In 1965, Mother McCree's morphed into the Warlocks with the addition of Lesh on bass guitar and Bill Kreutzmann on percussion (who was joined later by percussionist Mickey Hart), but there was another band gigging around the Bay Area of the same name.

There are various versions of how the Dead came up with their name, but my favorite and possibly apocryphal version is that Garcia, sitting in the front room at 710 Asbury, randomly opened an Oxford English Dictionary and put his finger on the entry Grateful Dead, "a dead person, or his angel, showing gratitude to someone who, as an act of charity, arranged their burial."

The rest, as they say, is history.

That being touring endlessly with the Dead from 1965 to 1995 – an extraordinary total of 2,314 shows – when Garcia didn't have health or drug problems, as well as creating a rich catalog of songs, most of which he collaborated with lyricist Hunter on, and of course his guitar playing.

Garcia matured quickly as a guitarist and, in my view, peaked creatively in the late 1970s. He was facile in several musical genres – country, bluegrass, folk, rock, R&B, soul, gospel, reggae and jazz – but in the end always was his own master when it came to music, if not life, and his sound was distinctively his own.

Like Jimi Hendrix and Duane Allman, to cite the No. 1 and 2 greatest guitarists on the Rolling Stones list, experienced listeners know that they are hearing Garcia from practically the first note. Insofar as live performances are concerned, I usually can zero in to within a year or two of when a recording was made, sometimes the very night on which it was made, if it is pre-1980, or about the time I concluded that the Dead had lost much of their punch and creative energy along with and perhaps primarily because of Garcia.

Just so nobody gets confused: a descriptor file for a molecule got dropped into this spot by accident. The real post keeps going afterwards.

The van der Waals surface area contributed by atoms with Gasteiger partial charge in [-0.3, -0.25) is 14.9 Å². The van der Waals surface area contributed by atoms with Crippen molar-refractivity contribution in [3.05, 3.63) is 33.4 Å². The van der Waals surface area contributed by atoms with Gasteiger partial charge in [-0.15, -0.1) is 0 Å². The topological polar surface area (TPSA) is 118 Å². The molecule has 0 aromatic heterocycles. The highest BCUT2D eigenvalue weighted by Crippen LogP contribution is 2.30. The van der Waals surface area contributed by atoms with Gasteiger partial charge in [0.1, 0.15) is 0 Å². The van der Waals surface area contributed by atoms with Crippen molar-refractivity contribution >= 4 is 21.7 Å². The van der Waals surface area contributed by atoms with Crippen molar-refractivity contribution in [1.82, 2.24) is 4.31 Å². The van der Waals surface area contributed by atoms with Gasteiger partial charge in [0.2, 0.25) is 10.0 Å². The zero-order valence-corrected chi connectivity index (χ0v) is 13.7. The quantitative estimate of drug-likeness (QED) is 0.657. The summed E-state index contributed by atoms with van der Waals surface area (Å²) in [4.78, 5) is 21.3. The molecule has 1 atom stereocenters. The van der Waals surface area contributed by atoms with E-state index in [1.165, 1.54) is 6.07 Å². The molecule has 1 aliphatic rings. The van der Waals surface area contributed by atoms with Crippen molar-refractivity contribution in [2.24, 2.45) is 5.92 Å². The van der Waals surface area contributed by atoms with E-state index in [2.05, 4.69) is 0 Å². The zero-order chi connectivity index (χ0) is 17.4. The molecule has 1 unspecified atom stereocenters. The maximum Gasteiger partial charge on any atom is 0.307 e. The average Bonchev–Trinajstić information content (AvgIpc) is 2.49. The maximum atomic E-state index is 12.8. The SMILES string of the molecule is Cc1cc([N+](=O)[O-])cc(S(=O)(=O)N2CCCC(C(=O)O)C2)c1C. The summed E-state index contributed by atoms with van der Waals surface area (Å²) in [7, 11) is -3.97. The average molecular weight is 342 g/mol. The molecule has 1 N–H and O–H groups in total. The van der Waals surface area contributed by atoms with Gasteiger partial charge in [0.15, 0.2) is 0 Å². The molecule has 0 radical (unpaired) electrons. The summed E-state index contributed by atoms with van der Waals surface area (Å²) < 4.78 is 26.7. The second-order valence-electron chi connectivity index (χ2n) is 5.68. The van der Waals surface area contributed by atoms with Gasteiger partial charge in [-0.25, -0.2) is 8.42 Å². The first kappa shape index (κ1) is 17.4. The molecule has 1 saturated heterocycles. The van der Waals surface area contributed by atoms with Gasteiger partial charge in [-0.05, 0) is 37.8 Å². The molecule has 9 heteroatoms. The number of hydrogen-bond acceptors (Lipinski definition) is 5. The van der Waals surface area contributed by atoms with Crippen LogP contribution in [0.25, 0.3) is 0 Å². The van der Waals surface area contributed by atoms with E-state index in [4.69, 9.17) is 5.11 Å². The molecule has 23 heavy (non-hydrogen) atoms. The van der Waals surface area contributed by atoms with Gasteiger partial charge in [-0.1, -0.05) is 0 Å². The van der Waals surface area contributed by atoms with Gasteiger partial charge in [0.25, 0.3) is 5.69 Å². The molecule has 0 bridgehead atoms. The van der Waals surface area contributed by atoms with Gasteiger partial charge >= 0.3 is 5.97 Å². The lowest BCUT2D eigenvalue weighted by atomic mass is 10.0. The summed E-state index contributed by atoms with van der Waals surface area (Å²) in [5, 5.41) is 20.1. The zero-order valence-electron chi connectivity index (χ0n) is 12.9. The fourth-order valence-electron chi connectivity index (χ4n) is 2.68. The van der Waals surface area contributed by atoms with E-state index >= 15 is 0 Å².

Garcia was best known, and deservedly so, for his extended guitar improvisations, and while it is not true that he and the Dead never played a song the same way twice, they came awfully close.

In a Guitar magazine interview in 1985, he said that

"It keeps on changing. I still basically revolve around the melody and the way it’s broken up into phrases as I perceive them. With most solos, I tend to play something that phrases the way the melody does; my phrases may be more dense or have different value, but they’ll occur in the same places in the song."
If Garcia had a musical signature, it was his use of rhythmic triplets in which three beats are played in the space of two, but it was his masterful interplay with the Dead’s other members – at least on the best nights – that I will cherish as being among the most memorable musical experiences in a lifetime full of them.

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There was no Garcia or Grateful Dead "philosophy" per se, and unlike the Jefferson Airplane and Quicksilver Messenger Service, the other sides of the original San Francisco psychedelic music triad, he and the Dead were doggedly apolitical while generous to a fault with their earnings. They never hesitated to embrace charitable causes, did many fundraising shows and founded the Rex Foundation, which gives grant money to grassroots organizations the world over.

But as longtime Dead publicist Dennis McNally wrote in "A Long Strange Trip: The Inside History of the Grateful Dead," if they did have a philosophy, it would be psychiatrist Carl Jung’s concept of synchronicity.

McNally quotes Garcia as saying that

"We know from out own experience that enough things happen that aren’t the result of signals or planning or communication that we’re aware of, but that are miraculous manifestations, that keep proving it out, that there’s no way to deny it. We're just involved in something that has a very high incidence of synchronicity. You know, the Jungian idea of synchronicity? Well, shit, that's day-to-day reality for us.

"There's a large element of what we do that we have no control over. We have to beg off from what's happening – it isn't us that’s doing it, we’re only like the tools through which it’s happening. And it's okay. We have faith . . . Our music is never counting. For us the One is always Now. In time – whether it’s 7/4 time, 4/4 time, or whatever – we’re always coming back to the One."

Jerry Garcia’s candid remark that his "little attempt at having a straight life" as a young man was a fiction is revealing, as well as somewhat sad, because in the end bad habits that begat those epic battles with his demons sapped his creative vitality and took him from us much too soon. I say somewhat sad because truth be known, it is difficult to imagine a man whose life was one long strange trip being a bank president by day and taking me on such fantastic musical odysseys by night.

In the end, Garcia was the ultimate tour guide: He took me to exraordinary places but he always brought me back and set me down gently.

1 comment:

Anonymous said...

I particulary like the work he did with David Grisman, what they called Dawg Music.